Walsh [4] d. Sawyer 7-6 6-3
Jordan [5] d. Tomanova [3] 5-7 6-3 6-3

Final

Barbara Jordan (US) [5] d. Sharon Walsh (US) [4] 6-3 6-3

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Doubles (Draw=16)

1st Round

Barbara Jordan (US)/Kym Ruddell[1] d. Carol Draper/Gwen Stirton 6-3 7-6
Elizabeth Little/Kerryn Pratt d. Jenny Dimond/Lisette Senn (Can) 6-1 6-1
Cynthia Doerner/Sharon Walsh (US)[4] d. Nerida Gregory/Michele Gurdal (Bel) 7-6 6-3
Leanne Harrison/Marcella Mesker (Neth) d. Linda Cassell/Sue Leo 3-6 6-3 6-3

Sue Saliba/Mary Sawyer d. Naoko Sato (Jpn)/Pam Whytcross 6-4 7-5
Judy Chaloner (NZ)/Diane Evers[3] d. Kaye Hallam/Cathy Griffiths 6-0 6-2
Chris Newton (NZ)/Jenny Walker d. Debbie Freeman/Karen Gulley 6-2 7-5
Renata Tomanova (Cz)/Mimi Wikstedt (Swd)[2] d. Brenda Catton/Anne Minter 6-3 7-6

Quaterfinals

Little/Pratt d. Jordan/Ruddell[1] 2-6 6-2 8-6
Harrison/Mesker d. Doerner/Walsh[4] 7-6 6-2
Chaloner/Evers[3] d. Saliba/Sawyer 6-1 3-6 6-2
Newton/Walker d. Tomanova/Wikstedt[2] 6-2 6-2

Semifinals

Harrison/Mesker d. Little/Pratt 7-6 7-6
Chaloner/Evers[3] d. Newton/Walker 3-6 6-1 10-8

Final

Judy Chaloner/Diane Evers[3] d. Leanne Harrison/Marcella Mesker 6-2 1-6 6-0

---------------------------

Summary:

For the first time in 18 years the top two seeds in the women’s draw at the Australian Open were overseas players. Neither top-seeded Virginia Ruzici of Romania, nor No.2-seeded Czechoslovakian Hana Mandlikova, lived up to their top billings, the former failing in the first round, the latter in the third round to No.5 seed Barbra Jordan of the USA. Hana was hindered by a number of footfaults in her losing QF.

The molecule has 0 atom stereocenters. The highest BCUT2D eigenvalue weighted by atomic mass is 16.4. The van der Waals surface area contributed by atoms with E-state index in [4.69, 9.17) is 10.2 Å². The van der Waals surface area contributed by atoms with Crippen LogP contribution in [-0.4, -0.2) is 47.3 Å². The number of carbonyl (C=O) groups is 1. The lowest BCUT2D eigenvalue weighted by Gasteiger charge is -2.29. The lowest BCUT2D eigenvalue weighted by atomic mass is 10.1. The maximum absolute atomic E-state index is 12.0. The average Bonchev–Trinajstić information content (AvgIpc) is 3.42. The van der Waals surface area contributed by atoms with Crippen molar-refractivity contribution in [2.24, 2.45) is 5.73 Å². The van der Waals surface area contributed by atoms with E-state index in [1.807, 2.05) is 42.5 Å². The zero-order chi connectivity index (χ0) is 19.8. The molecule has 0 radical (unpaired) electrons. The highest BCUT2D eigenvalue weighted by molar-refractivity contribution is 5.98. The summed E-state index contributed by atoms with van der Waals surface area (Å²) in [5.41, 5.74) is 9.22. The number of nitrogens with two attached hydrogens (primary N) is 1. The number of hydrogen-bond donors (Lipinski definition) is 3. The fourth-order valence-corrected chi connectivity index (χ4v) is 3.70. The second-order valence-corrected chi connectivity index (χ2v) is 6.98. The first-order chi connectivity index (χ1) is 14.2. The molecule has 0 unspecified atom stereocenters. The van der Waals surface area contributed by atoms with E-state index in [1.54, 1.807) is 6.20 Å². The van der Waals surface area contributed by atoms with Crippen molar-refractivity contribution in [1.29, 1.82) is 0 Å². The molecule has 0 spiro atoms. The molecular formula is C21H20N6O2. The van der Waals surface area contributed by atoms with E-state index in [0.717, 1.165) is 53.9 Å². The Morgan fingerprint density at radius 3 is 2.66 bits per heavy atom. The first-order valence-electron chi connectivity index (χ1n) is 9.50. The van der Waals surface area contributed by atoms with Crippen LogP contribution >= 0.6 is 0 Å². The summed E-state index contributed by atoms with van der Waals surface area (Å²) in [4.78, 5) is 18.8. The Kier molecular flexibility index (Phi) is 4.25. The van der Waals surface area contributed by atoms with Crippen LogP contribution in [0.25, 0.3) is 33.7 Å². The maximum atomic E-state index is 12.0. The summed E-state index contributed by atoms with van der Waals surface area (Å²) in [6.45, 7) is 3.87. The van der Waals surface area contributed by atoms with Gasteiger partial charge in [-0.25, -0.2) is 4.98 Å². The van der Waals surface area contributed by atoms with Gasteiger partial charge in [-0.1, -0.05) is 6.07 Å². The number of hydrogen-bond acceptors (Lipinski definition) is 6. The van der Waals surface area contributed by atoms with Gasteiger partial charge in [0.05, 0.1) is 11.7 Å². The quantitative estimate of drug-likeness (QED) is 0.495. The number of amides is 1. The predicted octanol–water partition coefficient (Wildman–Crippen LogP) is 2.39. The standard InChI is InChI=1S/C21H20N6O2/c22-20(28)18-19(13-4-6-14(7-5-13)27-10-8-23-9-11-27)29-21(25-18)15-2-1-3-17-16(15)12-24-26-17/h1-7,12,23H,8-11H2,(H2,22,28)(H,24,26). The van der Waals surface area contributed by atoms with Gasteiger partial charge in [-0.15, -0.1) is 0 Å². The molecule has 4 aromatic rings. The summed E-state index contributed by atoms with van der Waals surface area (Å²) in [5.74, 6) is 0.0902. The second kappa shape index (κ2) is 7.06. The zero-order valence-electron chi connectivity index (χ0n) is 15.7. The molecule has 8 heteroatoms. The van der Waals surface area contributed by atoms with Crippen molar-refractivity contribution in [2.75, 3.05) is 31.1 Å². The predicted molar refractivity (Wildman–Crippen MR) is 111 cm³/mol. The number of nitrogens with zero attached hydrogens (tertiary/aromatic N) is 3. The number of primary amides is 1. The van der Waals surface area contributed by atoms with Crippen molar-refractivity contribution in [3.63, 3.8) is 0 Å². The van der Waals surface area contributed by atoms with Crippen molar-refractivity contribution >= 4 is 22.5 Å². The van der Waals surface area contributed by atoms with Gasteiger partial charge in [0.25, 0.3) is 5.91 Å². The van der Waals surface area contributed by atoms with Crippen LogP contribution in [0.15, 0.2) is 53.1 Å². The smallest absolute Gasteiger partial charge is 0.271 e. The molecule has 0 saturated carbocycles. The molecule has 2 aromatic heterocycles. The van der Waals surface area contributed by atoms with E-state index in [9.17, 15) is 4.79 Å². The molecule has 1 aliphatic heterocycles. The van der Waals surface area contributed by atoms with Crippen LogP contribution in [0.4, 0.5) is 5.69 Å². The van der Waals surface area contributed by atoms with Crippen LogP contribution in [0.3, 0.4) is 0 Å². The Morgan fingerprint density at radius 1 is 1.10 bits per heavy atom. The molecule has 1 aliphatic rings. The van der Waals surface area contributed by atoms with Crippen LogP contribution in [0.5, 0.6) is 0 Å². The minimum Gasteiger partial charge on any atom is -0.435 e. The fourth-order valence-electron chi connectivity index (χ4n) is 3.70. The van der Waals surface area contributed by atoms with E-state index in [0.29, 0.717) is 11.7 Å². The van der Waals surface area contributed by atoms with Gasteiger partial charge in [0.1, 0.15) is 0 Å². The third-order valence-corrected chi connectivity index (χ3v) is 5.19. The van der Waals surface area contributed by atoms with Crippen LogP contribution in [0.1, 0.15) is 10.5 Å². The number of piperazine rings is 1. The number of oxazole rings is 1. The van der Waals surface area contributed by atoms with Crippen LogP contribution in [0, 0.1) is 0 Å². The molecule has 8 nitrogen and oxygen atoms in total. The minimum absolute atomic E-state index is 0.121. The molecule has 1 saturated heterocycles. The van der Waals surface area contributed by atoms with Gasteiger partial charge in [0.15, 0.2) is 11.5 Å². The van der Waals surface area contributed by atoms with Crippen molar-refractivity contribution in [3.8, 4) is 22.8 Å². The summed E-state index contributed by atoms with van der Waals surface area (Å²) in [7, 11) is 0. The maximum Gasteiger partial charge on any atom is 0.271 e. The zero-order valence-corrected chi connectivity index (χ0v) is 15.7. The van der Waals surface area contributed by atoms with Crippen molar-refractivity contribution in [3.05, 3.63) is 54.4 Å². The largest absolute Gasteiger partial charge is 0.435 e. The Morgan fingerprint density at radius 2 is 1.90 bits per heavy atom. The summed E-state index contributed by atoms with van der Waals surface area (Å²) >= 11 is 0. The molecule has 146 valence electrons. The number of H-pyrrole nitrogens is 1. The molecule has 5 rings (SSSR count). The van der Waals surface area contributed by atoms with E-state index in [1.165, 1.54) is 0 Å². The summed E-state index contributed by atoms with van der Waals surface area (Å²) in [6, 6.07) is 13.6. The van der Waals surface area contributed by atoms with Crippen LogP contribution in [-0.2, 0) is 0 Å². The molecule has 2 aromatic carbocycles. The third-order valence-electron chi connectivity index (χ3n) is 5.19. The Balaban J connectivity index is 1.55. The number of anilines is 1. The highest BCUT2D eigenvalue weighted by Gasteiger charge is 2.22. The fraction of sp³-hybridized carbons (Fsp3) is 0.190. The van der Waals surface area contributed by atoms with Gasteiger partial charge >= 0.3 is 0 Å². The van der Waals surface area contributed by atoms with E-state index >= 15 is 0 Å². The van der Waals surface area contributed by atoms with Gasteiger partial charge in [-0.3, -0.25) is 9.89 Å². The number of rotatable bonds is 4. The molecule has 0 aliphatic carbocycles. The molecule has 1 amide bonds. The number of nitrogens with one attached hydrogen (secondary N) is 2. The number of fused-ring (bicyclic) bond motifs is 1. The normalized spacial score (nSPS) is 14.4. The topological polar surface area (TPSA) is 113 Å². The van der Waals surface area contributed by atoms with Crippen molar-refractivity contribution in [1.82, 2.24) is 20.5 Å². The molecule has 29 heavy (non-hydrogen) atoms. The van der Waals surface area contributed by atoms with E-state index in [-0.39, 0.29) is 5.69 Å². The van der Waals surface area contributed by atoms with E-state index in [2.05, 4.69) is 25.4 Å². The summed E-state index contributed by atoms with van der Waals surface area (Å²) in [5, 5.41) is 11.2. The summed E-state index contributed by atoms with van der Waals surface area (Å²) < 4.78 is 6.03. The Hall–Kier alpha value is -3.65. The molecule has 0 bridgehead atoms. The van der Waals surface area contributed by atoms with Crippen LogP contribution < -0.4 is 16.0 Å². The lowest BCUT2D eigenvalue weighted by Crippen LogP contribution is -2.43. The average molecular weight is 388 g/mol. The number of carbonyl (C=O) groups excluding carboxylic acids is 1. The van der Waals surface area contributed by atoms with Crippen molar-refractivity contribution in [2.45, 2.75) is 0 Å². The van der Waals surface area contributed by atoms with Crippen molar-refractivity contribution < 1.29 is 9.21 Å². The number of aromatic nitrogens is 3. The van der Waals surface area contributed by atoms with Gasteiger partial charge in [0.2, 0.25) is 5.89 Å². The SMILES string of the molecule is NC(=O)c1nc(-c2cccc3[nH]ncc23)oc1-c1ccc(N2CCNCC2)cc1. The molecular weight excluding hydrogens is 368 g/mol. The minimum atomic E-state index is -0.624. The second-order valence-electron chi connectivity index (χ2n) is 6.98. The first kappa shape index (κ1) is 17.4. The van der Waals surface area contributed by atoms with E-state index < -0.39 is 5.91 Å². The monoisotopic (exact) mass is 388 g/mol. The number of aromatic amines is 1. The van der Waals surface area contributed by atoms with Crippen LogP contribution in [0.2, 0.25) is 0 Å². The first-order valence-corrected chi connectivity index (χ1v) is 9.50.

In the end it was Jordan and fellow American Sharon Walsh who made it through to the final, Jordan’s 6-3 6-3 victory making her the first international woman to win the title since Virginia Wade in 1972.

This was the first edition of the Australian for 1980. Due to a calendar shift a second edition was held in November.
 

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Discussion Starter #3
A NYT article about Barbara's win. It was ironic, as her sister Kathy was the much more accomplished player. Nonetheless the only Jordan with a singles slam was Barbara!


Barbara Jordan Once Won the Australian Open. Really.
Many do not recall her 1979 victory in the tournament, which is about to begin this week in a country ravaged by fire.

Barbara Jordan with the trophy she won — but could not keep — at the 1979 Australian Open.


  • Published Jan. 19, 2020Updated Jan. 24, 2020
On a staircase landing in Barbara Jordan’s Northern California home, encased in a wide glass frame, is a round silver platter, largely tarnished by age. In simple arced engraving, the plate reads, “1979 Australian Open, Women’s Champion, Barbara Jordan.”
But the memento is a fake, made by her parents to commemorate their daughter’s achievement because, in those days, winners did not take home a trophy.
“They were appalled that the tournament never gave me a trophy,” said an amused Jordan, now 62. “So, they found a silver platter at an antique auction and had it engraved for me.”
When Jordan won the tournament more than 40 years ago, the Australian Open was the final major of the season, not the first, and a largely ignored stepchild. It has since become a major event, attracting hundreds of thousands of spectators and top players.